Mayor Tadatoshi Akiba of Hiroshima city is the president of Mayors for Peace, an international organization of over 3,000 cities, with a vision of ridding the world of nuclear weapons by the year 2020. He is a tireless campaigner, on behalf of his city and the survivors of the bombing, for a world free of nuclear weapons.

On August 6, 2009, the 64th anniversary of the atomic bombing of Hiroshima, Mayor Akiba presented the city’s annual Peace Declaration to a large audience in Hiroshima Peace Memorial Park. The Declaration, which has since been circulated around the world, expresses the “Spirit of Hiroshima,” a spirit characterized by forgiveness, struggle for peace, and determination that no other city suffers the same fate as did the cities of Hiroshima and Nagasaki.

Hiroshima is both a city and a symbol. As a city, it is modern and pleasant, having been rebuilt from the ashes and debris of devastation. As a symbol, Hiroshima’s fate is both a warning siren to humanity and a glimpse of a possible future for our world. It is the greatest hope of the people of Hiroshima that their past will not become humanity’s future. In the 2009 Hiroshima Peace Declaration, Mayor Akiba referred to the atomic bomb as a “weapon of human extinction.” This is an important insight. Too often, we take nuclear weapons for granted as part of the background of our lives, but we should not for a moment forget their existence and their capacity to annihilate the human species.

Mayor Akiba spoke of “the fervent desire” of the survivors of the atomic bombing of Hiroshima that “No one else should ever suffer as we did,” underlining the central element of the Spirit of Hiroshima. The survivors are growing older, and they must pass the torch soon to younger generations throughout the world committed to ending the threat that nuclear weapons pose to all humanity.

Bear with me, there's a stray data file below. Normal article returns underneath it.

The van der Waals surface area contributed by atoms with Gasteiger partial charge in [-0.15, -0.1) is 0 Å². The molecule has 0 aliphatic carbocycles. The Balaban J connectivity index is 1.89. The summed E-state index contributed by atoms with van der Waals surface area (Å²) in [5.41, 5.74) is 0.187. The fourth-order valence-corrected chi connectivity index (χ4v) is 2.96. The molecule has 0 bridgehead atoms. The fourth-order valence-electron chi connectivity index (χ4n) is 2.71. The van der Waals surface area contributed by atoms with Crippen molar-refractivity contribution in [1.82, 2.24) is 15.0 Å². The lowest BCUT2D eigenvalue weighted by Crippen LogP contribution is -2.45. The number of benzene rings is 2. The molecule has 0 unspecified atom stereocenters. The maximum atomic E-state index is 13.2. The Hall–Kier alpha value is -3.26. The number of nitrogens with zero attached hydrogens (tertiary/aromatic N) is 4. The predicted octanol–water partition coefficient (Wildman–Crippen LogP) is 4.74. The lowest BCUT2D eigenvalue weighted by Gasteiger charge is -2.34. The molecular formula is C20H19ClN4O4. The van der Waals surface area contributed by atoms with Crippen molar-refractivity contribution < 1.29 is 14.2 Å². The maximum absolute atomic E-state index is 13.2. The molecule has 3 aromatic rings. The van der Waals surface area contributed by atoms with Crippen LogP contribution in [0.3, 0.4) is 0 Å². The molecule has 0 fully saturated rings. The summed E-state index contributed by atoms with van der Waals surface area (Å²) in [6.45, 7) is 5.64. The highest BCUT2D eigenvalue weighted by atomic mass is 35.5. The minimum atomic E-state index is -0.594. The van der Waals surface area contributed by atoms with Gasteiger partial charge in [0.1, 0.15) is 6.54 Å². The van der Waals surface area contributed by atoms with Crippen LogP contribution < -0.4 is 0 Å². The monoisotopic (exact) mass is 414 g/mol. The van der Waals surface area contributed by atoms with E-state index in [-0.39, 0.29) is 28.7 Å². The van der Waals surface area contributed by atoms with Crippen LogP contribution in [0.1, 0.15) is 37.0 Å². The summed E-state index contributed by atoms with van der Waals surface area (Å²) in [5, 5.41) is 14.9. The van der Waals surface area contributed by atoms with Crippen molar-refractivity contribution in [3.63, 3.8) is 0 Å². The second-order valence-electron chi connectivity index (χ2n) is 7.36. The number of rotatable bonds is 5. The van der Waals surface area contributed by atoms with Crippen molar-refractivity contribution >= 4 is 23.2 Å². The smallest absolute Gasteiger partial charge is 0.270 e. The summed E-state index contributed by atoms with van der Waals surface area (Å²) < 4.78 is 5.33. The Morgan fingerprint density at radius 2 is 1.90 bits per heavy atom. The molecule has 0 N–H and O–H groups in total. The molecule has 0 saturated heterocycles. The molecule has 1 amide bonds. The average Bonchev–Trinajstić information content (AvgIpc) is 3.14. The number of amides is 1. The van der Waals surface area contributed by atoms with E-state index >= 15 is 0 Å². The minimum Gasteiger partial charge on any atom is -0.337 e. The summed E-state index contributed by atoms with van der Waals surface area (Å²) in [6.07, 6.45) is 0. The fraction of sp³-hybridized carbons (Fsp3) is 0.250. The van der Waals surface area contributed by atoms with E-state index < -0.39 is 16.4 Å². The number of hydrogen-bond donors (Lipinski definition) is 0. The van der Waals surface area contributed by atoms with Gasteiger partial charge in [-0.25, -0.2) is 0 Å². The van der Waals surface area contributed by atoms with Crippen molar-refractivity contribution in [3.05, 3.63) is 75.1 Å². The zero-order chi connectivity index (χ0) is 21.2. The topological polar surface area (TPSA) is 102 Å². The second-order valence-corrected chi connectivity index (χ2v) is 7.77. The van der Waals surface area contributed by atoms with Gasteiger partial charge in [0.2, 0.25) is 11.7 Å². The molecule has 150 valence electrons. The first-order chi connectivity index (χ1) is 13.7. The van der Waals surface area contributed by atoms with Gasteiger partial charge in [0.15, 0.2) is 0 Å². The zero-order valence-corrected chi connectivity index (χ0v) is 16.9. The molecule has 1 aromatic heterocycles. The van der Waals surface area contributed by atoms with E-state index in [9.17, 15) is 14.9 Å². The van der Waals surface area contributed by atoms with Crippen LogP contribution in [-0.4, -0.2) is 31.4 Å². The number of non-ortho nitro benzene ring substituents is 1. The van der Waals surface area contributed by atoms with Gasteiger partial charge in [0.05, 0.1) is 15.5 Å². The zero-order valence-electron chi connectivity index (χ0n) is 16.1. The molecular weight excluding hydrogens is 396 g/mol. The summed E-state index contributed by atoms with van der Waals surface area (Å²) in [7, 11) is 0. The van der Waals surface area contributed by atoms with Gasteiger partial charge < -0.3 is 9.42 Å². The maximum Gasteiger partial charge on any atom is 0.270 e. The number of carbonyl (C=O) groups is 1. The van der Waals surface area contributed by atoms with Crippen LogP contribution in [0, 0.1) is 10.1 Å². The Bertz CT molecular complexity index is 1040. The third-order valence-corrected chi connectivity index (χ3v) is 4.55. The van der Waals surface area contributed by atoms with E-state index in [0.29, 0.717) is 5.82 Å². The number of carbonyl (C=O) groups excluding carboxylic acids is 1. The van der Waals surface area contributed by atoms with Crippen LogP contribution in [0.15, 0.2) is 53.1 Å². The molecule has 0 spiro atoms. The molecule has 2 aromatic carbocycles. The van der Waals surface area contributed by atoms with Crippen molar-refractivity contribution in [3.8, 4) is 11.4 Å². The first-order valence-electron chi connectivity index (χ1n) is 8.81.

Mayor Akiba also praised President Obama for his speech in Prague on April 5, 2009, and particularly for his statement that the United States, “…as the only nuclear power to have used a nuclear weapon…has a moral responsibility to act…and take concrete steps towards a world without nuclear weapons.” Mayor Akiba coined a term for the global majority that supports the abolition of nuclear weapons, the “Obamajority,” and called upon the rest of the world to join that majority. He emphasized the importance of the year 2020 in order to allow as many survivors of the bombing as possible “to enter a world without nuclear weapons.”

In the Declaration, Mayor Akiba also offered a creative proposal for restructuring the United Nations in order to “create a mechanism by which the voices of the people can be delivered directly into the UN.” He proposed creating a “Lower House” in the international organization “made up of 100 cities that have suffered major tragedies due to war and other disasters, plus another 100 cities with large populations, totaling 200 cities.” Then, the UN General Assembly would become the organization’s “Upper House.”

In concluding the Declaration, Mayor Akiba emphasized the power of the people and their responsibility to abolish nuclear weapons. It is a message that Americans should take seriously, for the good of America and the world. President Obama has committed the United States to attaining a world free of nuclear weapons. Now the American people must encourage and support that vision and help provide the political will that will be required to achieve it.

David Krieger is President of the Nuclear Age Peace Foundation ( and a Councilor on the World Future Council. To read the Hiroshima Peace Declaration, click here.